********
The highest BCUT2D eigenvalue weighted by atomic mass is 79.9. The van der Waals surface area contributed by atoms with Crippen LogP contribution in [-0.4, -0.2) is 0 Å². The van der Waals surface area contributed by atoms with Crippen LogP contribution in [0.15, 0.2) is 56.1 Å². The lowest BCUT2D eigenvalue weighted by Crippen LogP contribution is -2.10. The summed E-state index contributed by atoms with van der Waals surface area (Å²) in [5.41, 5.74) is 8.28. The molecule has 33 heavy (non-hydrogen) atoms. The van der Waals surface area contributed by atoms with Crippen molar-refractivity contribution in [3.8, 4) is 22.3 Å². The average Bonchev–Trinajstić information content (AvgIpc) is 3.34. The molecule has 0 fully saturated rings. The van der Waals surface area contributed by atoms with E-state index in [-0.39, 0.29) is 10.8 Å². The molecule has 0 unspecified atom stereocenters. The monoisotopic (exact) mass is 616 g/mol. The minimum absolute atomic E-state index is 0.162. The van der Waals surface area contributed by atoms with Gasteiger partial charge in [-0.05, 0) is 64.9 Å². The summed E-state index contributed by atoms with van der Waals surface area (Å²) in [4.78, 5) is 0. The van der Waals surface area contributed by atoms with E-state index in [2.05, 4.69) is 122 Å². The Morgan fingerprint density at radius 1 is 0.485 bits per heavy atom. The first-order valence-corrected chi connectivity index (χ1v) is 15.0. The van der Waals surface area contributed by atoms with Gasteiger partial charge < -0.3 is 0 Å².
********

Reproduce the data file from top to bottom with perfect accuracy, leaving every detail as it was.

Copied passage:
The highest BCUT2D eigenvalue weighted by atomic mass is 79.9. The van der Waals surface area contributed by atoms with Crippen LogP contribution in [-0.4, -0.2) is 0 Å². The van der Waals surface area contributed by atoms with Crippen LogP contribution in [0.15, 0.2) is 56.1 Å². The lowest BCUT2D eigenvalue weighted by Crippen LogP contribution is -2.10. The summed E-state index contributed by atoms with van der Waals surface area (Å²) in [5.41, 5.74) is 8.28. The molecule has 33 heavy (non-hydrogen) atoms. The van der Waals surface area contributed by atoms with Crippen molar-refractivity contribution in [3.8, 4) is 22.3 Å². The average Bonchev–Trinajstić information content (AvgIpc) is 3.34. The molecule has 0 fully saturated rings. The van der Waals surface area contributed by atoms with E-state index in [-0.39, 0.29) is 10.8 Å². The molecule has 0 unspecified atom stereocenters. The monoisotopic (exact) mass is 616 g/mol. The minimum absolute atomic E-state index is 0.162. The van der Waals surface area contributed by atoms with Gasteiger partial charge in [-0.05, 0) is 64.9 Å². The summed E-state index contributed by atoms with van der Waals surface area (Å²) in [4.78, 5) is 0. The van der Waals surface area contributed by atoms with E-state index in [2.05, 4.69) is 122 Å². The Morgan fingerprint density at radius 1 is 0.485 bits per heavy atom. The first-order valence-corrected chi connectivity index (χ1v) is 15.0. The van der Waals surface area contributed by atoms with Gasteiger partial charge < -0.3 is 0 Å².